Direct vs. mediated effects of scorpion venom: an experimental study of the effects of a second challenge with scorpion venom
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To assess the respective roles of venom and of catecholamines following scorpion envenomation and to verify whether a second challenge with scorpion venom induces the same consequences than a first one.
Design and setting
Controlled animal study in a university research laboratory.
Anesthetized and ventilated dogs.
Fifteen dogs received intravenously a sublethal dose of scorpion venom (0.05 mg/kg). In the reenvenomated group (n=5) a second venom challenge with one-half sublethal venom dose was performed 30 min after the first one. The control group (n=10) received saline. Five additional animals served as sham.
Measurements and results
Plasma toxin and catecholamine levels and a set of usual hemodynamic measurements were repeatedly measured in the first hour following envenomation. In the reenvenomated group another set of measurements was performed 5 min after the second challenge. Changes in toxin, catecholamines, and the main hemodynamic parameters were compared between the study groups. Initial peak toxin levels were similar in the two groups. They induced a striking increase in circulating catecholamines, a fall in heart rate, and an increase in mean arterial and pulmonary artery occluded pressures and in systemic vascular resistance. In the reenvenomated group the second challenge with scorpion venom achieved a toxin blood level similar to the first peak. However, it was not associated with a significant effect either on catecholamines release or on hemodynamics. Subsequent trends in hemodynamic changes were similar to those observed in the control group.
These data emphasize the limited role of direct effects of scorpion venom on the cardiovascular system and the key role of catecholamines.
KeywordsScorpion envenomation Hemodynamics Dog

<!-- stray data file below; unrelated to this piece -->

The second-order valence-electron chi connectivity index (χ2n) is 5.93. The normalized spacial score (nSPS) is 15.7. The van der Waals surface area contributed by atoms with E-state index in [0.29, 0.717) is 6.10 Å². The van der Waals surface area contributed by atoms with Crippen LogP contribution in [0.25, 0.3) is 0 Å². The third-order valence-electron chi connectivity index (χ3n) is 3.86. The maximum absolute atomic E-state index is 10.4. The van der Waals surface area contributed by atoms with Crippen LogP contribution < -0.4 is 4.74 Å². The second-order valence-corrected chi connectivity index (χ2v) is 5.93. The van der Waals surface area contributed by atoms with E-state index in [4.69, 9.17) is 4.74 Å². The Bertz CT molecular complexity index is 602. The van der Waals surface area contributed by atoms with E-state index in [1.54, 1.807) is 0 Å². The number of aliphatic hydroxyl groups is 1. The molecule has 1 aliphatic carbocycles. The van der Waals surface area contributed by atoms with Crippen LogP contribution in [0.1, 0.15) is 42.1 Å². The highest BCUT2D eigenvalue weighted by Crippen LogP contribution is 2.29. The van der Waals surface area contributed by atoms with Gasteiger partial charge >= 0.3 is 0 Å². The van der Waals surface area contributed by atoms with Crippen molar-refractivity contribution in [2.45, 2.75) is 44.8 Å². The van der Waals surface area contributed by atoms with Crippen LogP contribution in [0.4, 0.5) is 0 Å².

Scorpion envenomation has a high attendant morbidity and mortality due mostly to acute heart failure presenting either as pulmonary edema or cardiogenic shock [1, 2]. Shortly following scorpion envenomation a catecholamine outpouring seems to account for its main cardiovascular features (increase in vascular resistance, hypertension, cardiac dysfunction, and pulmonary edema) [1, 2, 3, 4]. In addition to the role of catecholamines, a direct role of scorpion toxins on the cardiovascular system has been repeatedly reported, although this issue has recently been seriously questioned [5, 6, 7, 8, 9, 10]. However, this represents one of the most challenging issues in scorpion envenomation since it has major therapeutic implications. Indeed, the demonstration of a direct role of scorpion toxins on the cardiovascular system would provide substantial grounds to the use of scorpion antivenom to neutralize circulating levels of venom at any moment in the course of scorpion envenomation. Moreover, despite its short elimination half-life scorpion venom has been detected in blood several hours after envenomation in some circumstances . On the other hand, there is compelling evidence suggesting that scorpion venom does no more than the ignition of a myriad of circulating mediators with potent cardiovascular action, which in turn elicit the main cardiorespiratory consequences of severe scorpion envenomation. In addition to catecholamines, many other mediators have been shown to be involved, including neuropeptide Y, endothelin, and cytokines [3, 8, 12, 13].